Archaeologists routinely create and use data, but they rarely talk about how they work with data. As a profession, we need to be more open and share our experiences and frustrations in working with data.
A field school is an excellent place to start these conversations. Through active participation in the practice of archaeology, many students begin to enter the profession through field schools.
The UC Berkeley Archaeological Research Facility (abbreviated as ARF, thankfully NOT abbreviated as UCBARF) launched a new field school. The ARF field school specifically serves students that need professional experience in archaeology but have financial or other restrictions that would prevent them from traveling to a project outside of the San Francisco Bay Area.
As a guest lecturer for this field school, I explored some of the challenges of working with data (see slides). We discussed why archaeologists create structured data (information organized to facilitate quantification and other computer analysis). We raised some of the methodological and ethical challenges involved in making structured data. Last, we looked at how we use both structured and unstructured (narrative) data. In practice, both play a role in shaping our understanding of the archaeological past.
After introducing some of the big picture issues, we got into some of the practicalities and specifics in how to read a dataset with the eye of an editor. This lets us focus on issues that may arise if one encounters some common problems in structured archaeological data such as:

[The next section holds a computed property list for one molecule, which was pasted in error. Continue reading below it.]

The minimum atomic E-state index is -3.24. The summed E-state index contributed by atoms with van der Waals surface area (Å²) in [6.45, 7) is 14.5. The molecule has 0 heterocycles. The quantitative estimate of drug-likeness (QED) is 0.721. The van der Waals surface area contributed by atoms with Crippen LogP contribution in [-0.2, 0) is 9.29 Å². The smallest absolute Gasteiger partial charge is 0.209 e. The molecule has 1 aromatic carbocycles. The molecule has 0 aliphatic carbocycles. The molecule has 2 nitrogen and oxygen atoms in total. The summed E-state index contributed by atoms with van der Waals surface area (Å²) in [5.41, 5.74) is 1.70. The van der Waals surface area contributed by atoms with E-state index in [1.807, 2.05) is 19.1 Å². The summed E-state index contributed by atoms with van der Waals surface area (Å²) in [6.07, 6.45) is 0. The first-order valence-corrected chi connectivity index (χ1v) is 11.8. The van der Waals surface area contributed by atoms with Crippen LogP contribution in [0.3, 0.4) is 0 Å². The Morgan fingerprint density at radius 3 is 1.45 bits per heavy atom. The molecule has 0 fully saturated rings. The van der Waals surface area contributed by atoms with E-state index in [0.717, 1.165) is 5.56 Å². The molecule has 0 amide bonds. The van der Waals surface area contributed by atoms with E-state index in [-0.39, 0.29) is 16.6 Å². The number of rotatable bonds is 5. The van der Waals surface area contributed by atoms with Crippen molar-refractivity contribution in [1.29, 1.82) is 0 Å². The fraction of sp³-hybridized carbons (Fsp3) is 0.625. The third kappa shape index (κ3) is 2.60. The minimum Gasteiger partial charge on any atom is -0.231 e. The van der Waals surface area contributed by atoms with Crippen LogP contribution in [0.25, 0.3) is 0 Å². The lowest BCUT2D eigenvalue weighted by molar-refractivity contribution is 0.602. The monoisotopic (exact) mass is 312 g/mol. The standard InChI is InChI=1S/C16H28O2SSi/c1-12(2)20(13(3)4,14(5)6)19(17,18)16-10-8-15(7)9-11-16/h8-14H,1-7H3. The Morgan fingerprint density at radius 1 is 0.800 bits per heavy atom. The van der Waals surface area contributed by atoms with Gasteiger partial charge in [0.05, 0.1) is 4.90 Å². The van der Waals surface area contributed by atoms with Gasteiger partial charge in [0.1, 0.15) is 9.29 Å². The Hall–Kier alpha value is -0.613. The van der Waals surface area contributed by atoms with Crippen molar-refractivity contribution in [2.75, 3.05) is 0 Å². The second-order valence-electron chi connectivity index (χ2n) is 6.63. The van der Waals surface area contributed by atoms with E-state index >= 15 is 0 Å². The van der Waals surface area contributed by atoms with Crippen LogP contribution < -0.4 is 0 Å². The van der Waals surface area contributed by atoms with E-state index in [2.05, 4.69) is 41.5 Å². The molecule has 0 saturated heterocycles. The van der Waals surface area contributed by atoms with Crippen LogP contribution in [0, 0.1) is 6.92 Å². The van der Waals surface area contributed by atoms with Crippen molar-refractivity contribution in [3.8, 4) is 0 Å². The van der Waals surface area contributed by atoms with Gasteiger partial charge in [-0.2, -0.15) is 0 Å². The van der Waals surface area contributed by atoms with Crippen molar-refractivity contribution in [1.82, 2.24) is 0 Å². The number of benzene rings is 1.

- problems that may arise if we don’t have a good way of handling multiple values for a given attribute;
- problems if we were inconsistent in naming things;
- or problems if we didn’t have clear ways of expressing uncertainty.
We wrapped up by talking about the importance of clearly and unambiguously naming and identifying things. This is especially important when we need to describe and express relationships of archaeological context. If we’re not clear in how we identify and name each given stratigraphic deposit and feature, then we risk losing the contextual information in our data. That’s a big deal and a major challenge in archaeology. Without context as a guide, we lose our map for understanding any meaning in our data.
A schematic illustration showing how consistent identifiers for archaeological context mean we can link together data about bones, coins, and stratigraphy
I’m excited the ARF field school has made data such a priority of their program. I spent about an hour with the ARF field school and our colleague Paulina Przystupa led a three hour hands-on exploration of issues in interpreting data. It’s great to see data becoming more integral in archaeological professional development!